We at the Technical University Berlin are looking for experiments related to amateur radio for our next satellite TUBIN. This satellite will be launched in the second half of 2020.
We have seen the SOCIS 2019 project about SatNOGS orbit determination and we thought it might be interesting that we at TU Berlin provide support for the operational verification. I wanted to write this idea on the Orekit forum first because we have talked about OD during the Orekit Day and I felt that there is an interest for reference data for OD verification on LEO satellites (not only for SatNOGS).
Here is what we could provide:
- Reference PV data from our on-board GPS (10m, 0.1 m/s accuracy).
- Reference PV data from laser ranging OD (even more accurate than GPS).
- The means to the SatNOGS community to trigger our onboard UHF transceiver so that they can measure the Doppler shift when the satellite is passing over their ground station. We have had a Digipeater system on some of our previous satellites, it will not take us long to develop it for TUBIN. A Digipeater allows a ground station operator to trigger the onboard UHF transceiver to transmit either immediately (i.e. transponder) or with a delay (say, for a future ground station pass some minutes or hours later).
- Flight dynamics support. We are no experts in flight dynamics, but we are happy Orekit users and would be eager to contribute to the SatNOGS orbit determination and its verification.
Such an experiment would help our application for a frequency allocation in the amateur band. This is why we would like to write a joint proposal Orekit - SatNOGS - TU Berlin.
PS: we could maybe even start the SatNOGS verification with TechnoSat, which is in orbit since 2017, is referenced on SatNOGS (https://db.satnogs.org/satellite/42829/) and is being tracked by laser ranging ground stations (example of orbit determination using the Orekit Python wrapper: https://nbviewer.jupyter.org/github/GorgiAstro/laser-orbit-determination/blob/master/02-orbit-determination-example.ipynb )
This are very good news.
The SOCIS project has already started, the student selected is @noeljanes . A project has been set up on the forge for him at https://gitlab.orekit.org/socis/satnogs-orbit-determination/tree/development. We have already exchanged a few mails directly but this did not appear on the forum. He is currently experimenting on the Max Valier satellite, with data provided by SatNOGS team.
I think it would be better if we moved our private mail discussion (between Noël and myself) on the forum so everyone in the community can contribute to it.
This sounds like a great idea. Having more reference data sets is never a bad thing
That’s a great idea. The orbit determination would work better if you could collect raw data instead of just position and velocity solutions. The data you want is pseudoranges from the GPS receiver and normal point or full rate data from the satellite laser ranging. GPS carrier phase data would be nice too from the GPS receiver if you can get it. That could help validate the integer ambiguity resolution code added to Orekit in version 10.0.
Which GPS receiver and antennas are you using?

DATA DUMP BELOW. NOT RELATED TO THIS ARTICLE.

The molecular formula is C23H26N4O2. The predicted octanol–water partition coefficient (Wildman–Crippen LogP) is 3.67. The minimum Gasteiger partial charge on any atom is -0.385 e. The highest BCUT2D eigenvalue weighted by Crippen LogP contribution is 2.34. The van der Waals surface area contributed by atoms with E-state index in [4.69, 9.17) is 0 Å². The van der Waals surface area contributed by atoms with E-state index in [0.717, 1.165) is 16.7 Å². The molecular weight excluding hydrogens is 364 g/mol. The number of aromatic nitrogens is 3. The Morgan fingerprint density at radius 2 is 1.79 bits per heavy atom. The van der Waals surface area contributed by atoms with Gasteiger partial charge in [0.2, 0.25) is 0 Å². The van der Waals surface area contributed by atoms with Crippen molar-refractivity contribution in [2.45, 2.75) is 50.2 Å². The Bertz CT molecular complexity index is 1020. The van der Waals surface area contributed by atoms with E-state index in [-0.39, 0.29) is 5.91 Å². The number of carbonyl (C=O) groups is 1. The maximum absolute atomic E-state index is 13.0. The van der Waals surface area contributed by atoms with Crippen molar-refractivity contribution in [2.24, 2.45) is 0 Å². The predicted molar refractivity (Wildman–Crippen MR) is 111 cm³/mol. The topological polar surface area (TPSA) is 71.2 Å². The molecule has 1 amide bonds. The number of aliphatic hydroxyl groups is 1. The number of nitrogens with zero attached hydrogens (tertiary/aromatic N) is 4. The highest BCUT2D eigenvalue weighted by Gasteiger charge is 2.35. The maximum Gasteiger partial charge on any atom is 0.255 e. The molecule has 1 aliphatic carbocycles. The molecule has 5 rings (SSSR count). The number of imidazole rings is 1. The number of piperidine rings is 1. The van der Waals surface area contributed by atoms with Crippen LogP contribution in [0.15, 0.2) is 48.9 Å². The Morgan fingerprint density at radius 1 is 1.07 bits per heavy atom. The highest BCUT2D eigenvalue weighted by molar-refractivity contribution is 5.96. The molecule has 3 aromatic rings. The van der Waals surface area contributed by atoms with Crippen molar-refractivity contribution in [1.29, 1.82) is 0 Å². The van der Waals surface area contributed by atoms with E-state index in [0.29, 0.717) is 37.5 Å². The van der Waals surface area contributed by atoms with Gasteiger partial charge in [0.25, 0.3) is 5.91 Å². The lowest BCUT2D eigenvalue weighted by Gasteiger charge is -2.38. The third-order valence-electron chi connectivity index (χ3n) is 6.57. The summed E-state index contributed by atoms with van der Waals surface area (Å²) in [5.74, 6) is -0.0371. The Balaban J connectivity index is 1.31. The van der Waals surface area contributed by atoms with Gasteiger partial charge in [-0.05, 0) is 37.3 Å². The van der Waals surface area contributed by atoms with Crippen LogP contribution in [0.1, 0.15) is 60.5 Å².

Yeah if their downlink bandwidth can support sending that too without impacting their primary mission that would be awesome.
Thank you for your fast feedbacks.
@luc I will take a look at the forge.
Who should I ping at SatNOGS to talk about this proposal?
@evan.ward On TUBIN we will fly a Phoenix receiver from GSOC. It provides both pseudorange and carrier phase in addition to the PV solutions. Our driver and telemetry allow downloading the pseudorange and carrier phase data.
The antenna is a S67-1575-20 from Sensor Systems inc., it is recommended by GSOC for use with the Phoenix receiver.
We are finalizing the GPS driver. Can you confirm if the following telemetry resolution will be sufficient to perform OD from GPS raw data (@evan.ward) ?
- Timestamp: 10 microsecond
- Position solution: 1 cm
- Velocity solution: 0.01 mm/s
- Clock offset: 10 nanosecond
- Pseudorange: 1 cm
- Carrier-phase: 0.5 cy (could be improved down to 0.001 cy if needed, but this takes more bandwidth)
- Range rate: 1 m/s (could be improved down to 1 cm/s if needed, but this takes more bandwidth)
There is always a trade off between OD accuracy and the effort it takes to achieve it. The particular trade off that is right for your mission depends on what your accuracy requirements are and the resources you have available. Resolution is only part of it. I would recommend running some OD simulations or putting the whole satellite in a GPS simulator. That said the best OD in the world is about cm level accurate.
For our usage at Technical University Berlin, we are fine with the PV solution from the GPS, and for verifying the GPS performance, we will use the laser ranging OD, which we already have working with good accuracy.
I was more thinking about having reference data for Orekit verification purposes, for instance you mentioned the integer ambiguity resolution code.
For integer ambiguity, a target around 0.01 cycle would be perfect.
Okay thanks, I increased the accuracy of the carrier-phase TM down to 0.001 cy. (since I had to increase the variable size to int64_t, why not taking the maximum accuracy? )